I’d never been here before, so I daydreamed about the many European adventures we’d have. Walking along the Seine, cracking open antique books on Portobello Road, swimming in the Adriatic.
My expectations looked something like this:
This is what it actually feels like:
Living Germany: First comes confusion
You’d expect to feel confused when living in a country where you don’t speak the language. However, in Germany, almost everyone speaks some English. When I call Vodafone to complain about my cell phone bill, after much trial and error I’m connected with a perfect English speaker. When I try to get my shoes repaired, a combination of pointing and Gernglish eventually results in a brand new insole.
When I talk about confusion, I’m not talking about the language barrier. I’m talking about not understanding a damn thing about German bureaucracy.
Internet acting up? No problem! Just use the code sent to you in the mail six months ago. Lost the code? Just head to your local Vodafone store, request a new one (and no, you can’t do it over the phone) and wait two hours for the code to be texted to you. But be sure to watch your phone. Your temporary code will expire 20 minuets after delivery.
Have a pet? Don’t forget to register him with the city! And no, this isn’t something you can do online, or anywhere except for the main city registrar. They will then bill you an additional monthly pet tax. This is on top of the TV tax that’s mandatory for every household, regardless if you actually have a TV.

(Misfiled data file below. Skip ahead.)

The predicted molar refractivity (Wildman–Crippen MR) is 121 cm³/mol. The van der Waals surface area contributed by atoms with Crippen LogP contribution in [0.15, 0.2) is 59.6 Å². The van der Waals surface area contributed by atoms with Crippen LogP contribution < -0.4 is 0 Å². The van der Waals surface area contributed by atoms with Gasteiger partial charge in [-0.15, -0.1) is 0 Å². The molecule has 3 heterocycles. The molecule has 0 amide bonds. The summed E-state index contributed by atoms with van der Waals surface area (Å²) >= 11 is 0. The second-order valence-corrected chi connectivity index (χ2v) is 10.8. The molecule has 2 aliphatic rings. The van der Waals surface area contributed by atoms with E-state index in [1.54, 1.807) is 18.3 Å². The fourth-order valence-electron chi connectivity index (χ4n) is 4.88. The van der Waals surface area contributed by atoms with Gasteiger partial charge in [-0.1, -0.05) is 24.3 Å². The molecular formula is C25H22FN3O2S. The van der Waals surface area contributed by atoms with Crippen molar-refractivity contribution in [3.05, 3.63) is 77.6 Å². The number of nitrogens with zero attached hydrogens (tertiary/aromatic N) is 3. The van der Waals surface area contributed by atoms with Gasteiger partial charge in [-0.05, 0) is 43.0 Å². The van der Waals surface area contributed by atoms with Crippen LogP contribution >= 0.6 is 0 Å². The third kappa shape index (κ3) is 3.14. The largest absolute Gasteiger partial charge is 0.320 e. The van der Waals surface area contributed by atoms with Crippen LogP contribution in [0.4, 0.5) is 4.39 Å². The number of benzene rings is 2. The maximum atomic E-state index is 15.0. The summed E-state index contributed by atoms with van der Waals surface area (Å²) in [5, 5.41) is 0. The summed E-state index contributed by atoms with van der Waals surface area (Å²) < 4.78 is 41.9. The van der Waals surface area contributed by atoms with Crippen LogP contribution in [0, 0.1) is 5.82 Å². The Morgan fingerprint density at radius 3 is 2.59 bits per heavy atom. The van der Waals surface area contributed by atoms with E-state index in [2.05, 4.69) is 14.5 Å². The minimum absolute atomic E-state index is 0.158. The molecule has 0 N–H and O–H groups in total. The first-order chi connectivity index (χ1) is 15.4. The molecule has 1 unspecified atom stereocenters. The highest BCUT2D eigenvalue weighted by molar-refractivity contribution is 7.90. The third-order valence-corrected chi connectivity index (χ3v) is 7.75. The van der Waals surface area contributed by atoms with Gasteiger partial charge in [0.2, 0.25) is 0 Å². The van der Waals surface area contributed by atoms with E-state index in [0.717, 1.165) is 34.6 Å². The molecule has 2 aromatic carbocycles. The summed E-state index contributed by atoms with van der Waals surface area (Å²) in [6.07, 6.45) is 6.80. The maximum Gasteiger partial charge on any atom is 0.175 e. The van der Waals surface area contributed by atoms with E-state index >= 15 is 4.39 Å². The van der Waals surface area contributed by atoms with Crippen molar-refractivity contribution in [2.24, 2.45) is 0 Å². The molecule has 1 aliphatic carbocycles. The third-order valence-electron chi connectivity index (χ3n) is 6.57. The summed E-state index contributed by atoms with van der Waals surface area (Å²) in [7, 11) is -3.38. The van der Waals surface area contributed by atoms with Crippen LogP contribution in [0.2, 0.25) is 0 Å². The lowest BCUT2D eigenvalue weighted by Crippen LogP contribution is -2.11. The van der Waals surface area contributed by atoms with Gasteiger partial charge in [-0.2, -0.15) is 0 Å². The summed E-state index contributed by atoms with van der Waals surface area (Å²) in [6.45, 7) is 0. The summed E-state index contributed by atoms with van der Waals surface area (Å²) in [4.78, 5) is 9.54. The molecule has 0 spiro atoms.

Actually, don’t get me started on taxes. My head might explode. HALF my income goes towards German taxes, despite making a quarter of what I made in the States.
Living in Germany: Then comes embarrassment
The result of living in constant confusion is a constant worry that I’m doing something wrong. Germans like things done a certain way, and you will be reprimanded because you most definitely are doing something wrong.
For example, last month I ordered a package from Ikea. The package was very big. I live in an apartment, and because mail is delivered with no consistency involving time and/or day and/or season, you must be home 24 hours per day to collect your mail.
Sometimes though, I leave the house. Deutsch Post will—with 100% certainty—attempt delivery during that time. So on this particular day I had to pick up my Ikea package from the local post office. This post office is same place where I practice my German and get yelled at for not being fluent after six months. This lecture is a recurring theme in my life right now.
Fortunately, that day a friendly young woman was there to help. My package was too big to carry home, so she suggested I borrow a shopping cart (einkaufswagen, my favorite German word) from the local supermarket. That way I could place the Ikea box into the einkaufswagen, and roll it all home.
This is my worst nightmare. Imagine walking down a narrow, busy city street filled with stern Germans (all of whom are in their 90s because Düsseldorf’s entire population is retired), in a country where everyone yells at you for everything, PUSHING A GIANT SHOPPING CART. But I had no choice. It was that or sacrifice my adorable new Ikea purchase to the post office gods.
I borrowed the shopping cart.
As I wheeled this monstrosity home, I tried to look down at the ground, hoping to ignore the laser eyes from my German neighbors. But if you’ve ever tried pushing a rolling device containing an uneven piece of furniture inside, let me tell you: it takes of lot of abdominal strength. Since I really just have one giant ab, it took a lot of whole-body tensing to roll this thing down the street without crashing into a parked cart. This meant I had to meet every stern 90-year-old German in the eye, wincing as they snarled.
The good news is, the language barrier comes in handy during situations like these. You could argue I’d encounter fewer embarrassing scenarios if I spoke the language, but I’d counter with the fact that no single human is capable of following every German law. So when I am inevitably yelled at I just smile and apologize, “Entschuldigung, mein Deutsch ist schlecht!” and continue along my merry way.